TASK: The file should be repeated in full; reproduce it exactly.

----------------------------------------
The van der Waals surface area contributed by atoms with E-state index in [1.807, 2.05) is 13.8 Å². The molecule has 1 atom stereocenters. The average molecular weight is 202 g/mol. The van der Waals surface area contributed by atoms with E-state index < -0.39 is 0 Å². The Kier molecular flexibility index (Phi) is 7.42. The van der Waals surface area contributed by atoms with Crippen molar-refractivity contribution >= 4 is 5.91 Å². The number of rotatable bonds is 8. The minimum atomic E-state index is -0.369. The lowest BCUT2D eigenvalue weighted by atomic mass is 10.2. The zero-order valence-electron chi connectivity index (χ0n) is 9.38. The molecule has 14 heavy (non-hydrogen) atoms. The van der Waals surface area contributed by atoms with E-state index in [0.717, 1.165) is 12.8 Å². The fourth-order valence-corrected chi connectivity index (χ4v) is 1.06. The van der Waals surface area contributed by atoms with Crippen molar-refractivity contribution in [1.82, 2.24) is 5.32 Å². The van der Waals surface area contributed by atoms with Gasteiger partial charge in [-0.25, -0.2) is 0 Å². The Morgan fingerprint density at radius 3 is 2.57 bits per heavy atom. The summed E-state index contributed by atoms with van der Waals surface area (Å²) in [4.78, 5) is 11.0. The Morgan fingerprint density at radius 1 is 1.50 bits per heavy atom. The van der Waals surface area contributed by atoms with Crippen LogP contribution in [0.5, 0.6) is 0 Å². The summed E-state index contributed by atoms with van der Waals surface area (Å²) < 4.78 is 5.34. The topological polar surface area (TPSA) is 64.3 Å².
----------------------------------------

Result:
The van der Waals surface area contributed by atoms with E-state index in [1.807, 2.05) is 13.8 Å². The molecule has 1 atom stereocenters. The average molecular weight is 202 g/mol. The van der Waals surface area contributed by atoms with E-state index < -0.39 is 0 Å². The Kier molecular flexibility index (Phi) is 7.42. The van der Waals surface area contributed by atoms with Crippen molar-refractivity contribution >= 4 is 5.91 Å². The number of rotatable bonds is 8. The minimum atomic E-state index is -0.369. The lowest BCUT2D eigenvalue weighted by atomic mass is 10.2. The zero-order valence-electron chi connectivity index (χ0n) is 9.38. The molecule has 14 heavy (non-hydrogen) atoms. The van der Waals surface area contributed by atoms with E-state index in [0.717, 1.165) is 12.8 Å². The fourth-order valence-corrected chi connectivity index (χ4v) is 1.06. The van der Waals surface area contributed by atoms with Crippen molar-refractivity contribution in [1.82, 2.24) is 5.32 Å². The van der Waals surface area contributed by atoms with Gasteiger partial charge in [-0.25, -0.2) is 0 Å². The Morgan fingerprint density at radius 3 is 2.57 bits per heavy atom. The summed E-state index contributed by atoms with van der Waals surface area (Å²) in [4.78, 5) is 11.0. The Morgan fingerprint density at radius 1 is 1.50 bits per heavy atom. The van der Waals surface area contributed by atoms with Crippen LogP contribution in [0.5, 0.6) is 0 Å². The summed E-state index contributed by atoms with van der Waals surface area (Å²) < 4.78 is 5.34. The topological polar surface area (TPSA) is 64.3 Å².